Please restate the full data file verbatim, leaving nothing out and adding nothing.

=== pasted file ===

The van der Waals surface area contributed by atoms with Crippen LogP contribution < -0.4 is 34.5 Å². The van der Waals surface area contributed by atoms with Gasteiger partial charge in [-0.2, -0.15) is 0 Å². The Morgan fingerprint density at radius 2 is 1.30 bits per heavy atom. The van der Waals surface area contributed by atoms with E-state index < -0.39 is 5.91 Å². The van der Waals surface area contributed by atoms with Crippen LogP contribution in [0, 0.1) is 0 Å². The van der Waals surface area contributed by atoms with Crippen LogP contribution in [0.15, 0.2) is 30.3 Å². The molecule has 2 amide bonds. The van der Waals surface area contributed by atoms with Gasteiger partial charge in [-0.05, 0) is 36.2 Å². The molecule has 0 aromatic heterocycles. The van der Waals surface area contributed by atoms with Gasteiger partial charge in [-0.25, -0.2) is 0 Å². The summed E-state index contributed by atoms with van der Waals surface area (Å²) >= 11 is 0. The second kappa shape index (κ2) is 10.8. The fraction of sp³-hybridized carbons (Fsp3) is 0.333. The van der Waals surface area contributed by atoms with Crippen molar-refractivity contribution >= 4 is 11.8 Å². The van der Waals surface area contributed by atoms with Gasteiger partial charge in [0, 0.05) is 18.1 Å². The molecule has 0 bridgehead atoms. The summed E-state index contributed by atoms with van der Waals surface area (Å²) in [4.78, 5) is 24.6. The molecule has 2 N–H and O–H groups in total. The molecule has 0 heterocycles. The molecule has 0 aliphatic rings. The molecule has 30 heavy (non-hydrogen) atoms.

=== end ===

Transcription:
The van der Waals surface area contributed by atoms with Crippen LogP contribution < -0.4 is 34.5 Å². The van der Waals surface area contributed by atoms with Gasteiger partial charge in [-0.2, -0.15) is 0 Å². The Morgan fingerprint density at radius 2 is 1.30 bits per heavy atom. The van der Waals surface area contributed by atoms with E-state index < -0.39 is 5.91 Å². The van der Waals surface area contributed by atoms with Crippen LogP contribution in [0, 0.1) is 0 Å². The van der Waals surface area contributed by atoms with Crippen LogP contribution in [0.15, 0.2) is 30.3 Å². The molecule has 2 amide bonds. The van der Waals surface area contributed by atoms with Gasteiger partial charge in [-0.05, 0) is 36.2 Å². The molecule has 0 aromatic heterocycles. The van der Waals surface area contributed by atoms with Gasteiger partial charge in [-0.25, -0.2) is 0 Å². The summed E-state index contributed by atoms with van der Waals surface area (Å²) >= 11 is 0. The second kappa shape index (κ2) is 10.8. The fraction of sp³-hybridized carbons (Fsp3) is 0.333. The van der Waals surface area contributed by atoms with Crippen molar-refractivity contribution >= 4 is 11.8 Å². The van der Waals surface area contributed by atoms with Gasteiger partial charge in [0, 0.05) is 18.1 Å². The molecule has 0 bridgehead atoms. The summed E-state index contributed by atoms with van der Waals surface area (Å²) in [4.78, 5) is 24.6. The molecule has 2 N–H and O–H groups in total. The molecule has 0 heterocycles. The molecule has 0 aliphatic rings. The molecule has 30 heavy (non-hydrogen) atoms.